Optical Variability of Active Galactic Nuclei
- Astronomical Observatory, University of Warsaw, Warsaw, Poland
Variability studies of active galactic nuclei (AGNs) typically use either power spectral density (PSD) and structure function (SF) analyses or direct modeling of light curves with the damped random walk (DRW) and the continuous autoregressive moving average (CARMA) models. A fair fraction of research publications on the subject are flawed, and simply report incorrect results, because they lack a deep understanding of where these methods originate from and what their limitations are. For example, SF analyses typically lack or use a wrong noise subtraction procedure, leading to flat SFs. DRW, on the other hand, can only be used if the experiment length is sufficient, at least ten times the signal decorrelation time scale τ, and if the data show the power-law SF slope of γ ≡ 0.5.
2. Structure Functions
The structure function (SF) analysis is a model-independent technique of converting an active galactic nucleus (AGN) light curve into a different space, the variability amplitude–timescale space. The basic approach behind the SF analysis is as follows. Data points yi in an AGN light curve are, in the simplest case, a sum of the variable signal si (with the variance ) and the observational noise ni (with the variance ), so yi = si + ni. SF originates from simple mathematical properties of the covariance of the light curve (index i) with a shifted copy of itself (index j) by the timelag Δt = ti − tj, via (MacLeod et al., 2010; Kozłowski, 2016b)
where SF(Δt) is typically measured from data as
In order to measure the true AGN variability, so in fact cov(si, sj) in Equation (1), one needs to subtract the full noise term () from the SF in Equation (2). This is either rarely done in recent works or done incorrectly, as commonly only a fraction of the noise term () is subtracted. This leads to flat power-law SF slopes of γ = 0.1–0.4 at short timescales Δt (SF(Δt) ∝ Δtγ) (e.g., Vanden Berk et al., 2004; de Vries et al., 2005), but when correctly measured, the SF slope in optical is significantly steeper γ = 0.55 ± 0.08, based on ~9,200 SDSS AGN from Stripe 82 (Kozłowski, 2016b) and γ ≈ 0.45 in mid-IR (Kozłowski et al., 2010a, 2016). An equally important variability observable to the SF slope is the decorrelation timescale τ, a timescale at which the SF changes slope from the red noise (γ = 0.5) to the white noise (γ = 0.0). It seems to be about one year rest-frame, again based on ~9,200 SDSS AGN from Stripe 82 (Kozłowski, 2016b). I recently proposed a new method of the measurement of the unbiased decorrelation timescale τ from SFs (Kozłowski, 2017a). Another SF observable is the AGN variability amplitude measured at 1 year (rest-frame) with the value of 0.20 ± 0.06 mag in optical bands, while the asymptotic variability amplitude at long timescales (Δt ≫ τ, so Δt ≫ 1 year rest-frame) is 0.25±0.06 mag (Kozłowski, 2016b). The SF amplitude at 1 year may be affected, while the asymptotic variability amplitude is not, by the bias due to the unknown underlying stochastic process for short datasets (Kozłowski, 2017a).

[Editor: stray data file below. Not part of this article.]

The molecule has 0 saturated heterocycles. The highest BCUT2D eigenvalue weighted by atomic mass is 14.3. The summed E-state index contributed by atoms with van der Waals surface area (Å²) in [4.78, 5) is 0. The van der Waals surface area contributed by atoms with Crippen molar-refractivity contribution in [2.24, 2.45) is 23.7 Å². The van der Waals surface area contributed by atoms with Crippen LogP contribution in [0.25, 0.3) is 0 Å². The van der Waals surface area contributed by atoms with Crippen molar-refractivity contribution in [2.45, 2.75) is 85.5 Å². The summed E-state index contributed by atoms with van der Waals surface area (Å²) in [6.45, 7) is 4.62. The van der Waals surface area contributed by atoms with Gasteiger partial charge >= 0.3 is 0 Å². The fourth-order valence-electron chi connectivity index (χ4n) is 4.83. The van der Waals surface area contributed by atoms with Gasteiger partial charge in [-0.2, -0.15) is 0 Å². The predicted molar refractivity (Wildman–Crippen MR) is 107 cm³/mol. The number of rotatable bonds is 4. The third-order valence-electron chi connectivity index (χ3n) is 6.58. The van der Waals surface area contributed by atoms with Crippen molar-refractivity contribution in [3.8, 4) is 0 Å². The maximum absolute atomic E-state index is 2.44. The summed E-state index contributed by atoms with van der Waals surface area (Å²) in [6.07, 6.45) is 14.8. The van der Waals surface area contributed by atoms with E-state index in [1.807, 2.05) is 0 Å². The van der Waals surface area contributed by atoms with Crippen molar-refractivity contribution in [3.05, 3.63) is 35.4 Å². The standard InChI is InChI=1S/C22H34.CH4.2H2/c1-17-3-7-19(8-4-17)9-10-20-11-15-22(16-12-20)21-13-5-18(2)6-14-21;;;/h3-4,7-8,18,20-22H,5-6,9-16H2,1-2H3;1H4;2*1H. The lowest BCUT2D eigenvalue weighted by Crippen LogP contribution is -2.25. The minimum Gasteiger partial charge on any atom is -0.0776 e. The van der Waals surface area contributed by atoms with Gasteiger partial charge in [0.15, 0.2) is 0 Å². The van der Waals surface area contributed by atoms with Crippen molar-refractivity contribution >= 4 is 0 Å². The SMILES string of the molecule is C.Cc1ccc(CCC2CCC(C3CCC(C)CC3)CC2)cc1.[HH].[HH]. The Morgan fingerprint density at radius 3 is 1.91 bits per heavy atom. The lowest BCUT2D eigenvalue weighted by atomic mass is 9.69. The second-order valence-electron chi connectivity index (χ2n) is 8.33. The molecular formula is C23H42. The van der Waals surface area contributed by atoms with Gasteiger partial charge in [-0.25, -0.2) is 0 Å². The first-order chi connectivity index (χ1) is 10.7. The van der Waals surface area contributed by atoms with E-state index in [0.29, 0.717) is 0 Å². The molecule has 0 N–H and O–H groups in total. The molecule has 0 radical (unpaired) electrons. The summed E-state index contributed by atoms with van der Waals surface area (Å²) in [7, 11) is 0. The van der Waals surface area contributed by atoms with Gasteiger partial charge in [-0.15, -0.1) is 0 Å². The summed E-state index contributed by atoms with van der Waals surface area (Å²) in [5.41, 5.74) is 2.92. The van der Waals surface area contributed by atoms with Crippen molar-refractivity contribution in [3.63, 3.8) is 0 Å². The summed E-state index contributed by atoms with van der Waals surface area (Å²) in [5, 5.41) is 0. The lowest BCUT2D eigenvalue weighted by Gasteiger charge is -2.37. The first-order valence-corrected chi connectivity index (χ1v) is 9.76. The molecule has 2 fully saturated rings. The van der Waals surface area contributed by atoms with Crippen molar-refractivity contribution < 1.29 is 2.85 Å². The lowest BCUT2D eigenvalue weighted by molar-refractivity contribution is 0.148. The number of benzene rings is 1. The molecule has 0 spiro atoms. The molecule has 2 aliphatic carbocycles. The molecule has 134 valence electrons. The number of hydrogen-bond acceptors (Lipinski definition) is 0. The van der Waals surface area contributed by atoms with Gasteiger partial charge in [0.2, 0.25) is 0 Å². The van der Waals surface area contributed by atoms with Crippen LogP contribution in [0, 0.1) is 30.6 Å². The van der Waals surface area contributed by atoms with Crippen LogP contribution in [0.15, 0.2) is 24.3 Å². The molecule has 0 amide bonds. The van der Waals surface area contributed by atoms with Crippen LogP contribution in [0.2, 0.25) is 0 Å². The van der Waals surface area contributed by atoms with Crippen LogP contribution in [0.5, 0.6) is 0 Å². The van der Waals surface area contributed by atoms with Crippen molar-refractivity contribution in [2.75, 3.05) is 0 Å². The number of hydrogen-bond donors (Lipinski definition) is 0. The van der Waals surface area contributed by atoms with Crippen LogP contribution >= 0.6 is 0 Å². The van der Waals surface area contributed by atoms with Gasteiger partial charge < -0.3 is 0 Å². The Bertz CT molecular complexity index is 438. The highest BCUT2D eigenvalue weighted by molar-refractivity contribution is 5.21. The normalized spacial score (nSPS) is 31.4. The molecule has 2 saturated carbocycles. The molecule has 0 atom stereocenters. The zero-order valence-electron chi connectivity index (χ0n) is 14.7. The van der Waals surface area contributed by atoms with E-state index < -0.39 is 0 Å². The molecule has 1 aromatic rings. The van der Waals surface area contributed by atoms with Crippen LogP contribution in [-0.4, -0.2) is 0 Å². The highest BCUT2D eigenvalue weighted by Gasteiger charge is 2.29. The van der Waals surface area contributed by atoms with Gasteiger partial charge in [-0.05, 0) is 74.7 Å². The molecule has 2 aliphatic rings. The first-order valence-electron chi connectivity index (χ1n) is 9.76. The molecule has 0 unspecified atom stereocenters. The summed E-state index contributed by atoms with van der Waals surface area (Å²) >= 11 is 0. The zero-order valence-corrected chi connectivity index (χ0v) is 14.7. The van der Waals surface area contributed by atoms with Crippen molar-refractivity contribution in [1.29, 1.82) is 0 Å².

3. The Damped Random Walk
AGN light curves can be modeled and interpolated using the damped random walk (DRW) stochastic process. DRW modeling (Kelly et al., 2009; Kozłowski et al., 2010b; MacLeod et al., 2010) by definition assumes an exponential covariance matrix of the signal of the form